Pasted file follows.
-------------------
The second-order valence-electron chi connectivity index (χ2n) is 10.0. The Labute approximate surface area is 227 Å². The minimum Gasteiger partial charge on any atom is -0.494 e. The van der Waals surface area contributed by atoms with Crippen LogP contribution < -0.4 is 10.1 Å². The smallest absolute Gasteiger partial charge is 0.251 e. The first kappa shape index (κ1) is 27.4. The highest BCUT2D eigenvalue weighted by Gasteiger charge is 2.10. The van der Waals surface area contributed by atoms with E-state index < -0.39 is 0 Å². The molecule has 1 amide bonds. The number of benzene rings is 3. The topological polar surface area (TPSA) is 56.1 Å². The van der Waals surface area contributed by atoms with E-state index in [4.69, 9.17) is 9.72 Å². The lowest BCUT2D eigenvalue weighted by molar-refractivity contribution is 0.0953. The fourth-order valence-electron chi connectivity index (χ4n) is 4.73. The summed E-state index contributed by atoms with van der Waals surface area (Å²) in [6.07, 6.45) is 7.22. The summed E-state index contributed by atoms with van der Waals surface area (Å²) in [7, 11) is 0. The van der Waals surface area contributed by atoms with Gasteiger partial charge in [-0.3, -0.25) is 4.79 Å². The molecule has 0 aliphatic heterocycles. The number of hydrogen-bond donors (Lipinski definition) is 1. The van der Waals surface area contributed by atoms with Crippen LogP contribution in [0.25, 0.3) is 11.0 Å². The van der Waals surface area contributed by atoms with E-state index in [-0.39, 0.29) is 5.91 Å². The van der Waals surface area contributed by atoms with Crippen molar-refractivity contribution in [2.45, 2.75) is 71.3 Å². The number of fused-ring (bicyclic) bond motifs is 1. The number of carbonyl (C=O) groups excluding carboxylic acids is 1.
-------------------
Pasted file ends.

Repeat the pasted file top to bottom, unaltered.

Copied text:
The second-order valence-electron chi connectivity index (χ2n) is 10.0. The Labute approximate surface area is 227 Å². The minimum Gasteiger partial charge on any atom is -0.494 e. The van der Waals surface area contributed by atoms with Crippen LogP contribution < -0.4 is 10.1 Å². The smallest absolute Gasteiger partial charge is 0.251 e. The first kappa shape index (κ1) is 27.4. The highest BCUT2D eigenvalue weighted by Gasteiger charge is 2.10. The van der Waals surface area contributed by atoms with E-state index < -0.39 is 0 Å². The molecule has 1 amide bonds. The number of benzene rings is 3. The topological polar surface area (TPSA) is 56.1 Å². The van der Waals surface area contributed by atoms with E-state index in [4.69, 9.17) is 9.72 Å². The lowest BCUT2D eigenvalue weighted by molar-refractivity contribution is 0.0953. The fourth-order valence-electron chi connectivity index (χ4n) is 4.73. The summed E-state index contributed by atoms with van der Waals surface area (Å²) in [6.07, 6.45) is 7.22. The summed E-state index contributed by atoms with van der Waals surface area (Å²) in [7, 11) is 0. The van der Waals surface area contributed by atoms with Gasteiger partial charge in [-0.3, -0.25) is 4.79 Å². The molecule has 0 aliphatic heterocycles. The number of hydrogen-bond donors (Lipinski definition) is 1. The van der Waals surface area contributed by atoms with Crippen LogP contribution in [0.25, 0.3) is 11.0 Å². The van der Waals surface area contributed by atoms with E-state index in [-0.39, 0.29) is 5.91 Å². The van der Waals surface area contributed by atoms with Crippen molar-refractivity contribution in [2.45, 2.75) is 71.3 Å². The number of fused-ring (bicyclic) bond motifs is 1. The number of carbonyl (C=O) groups excluding carboxylic acids is 1.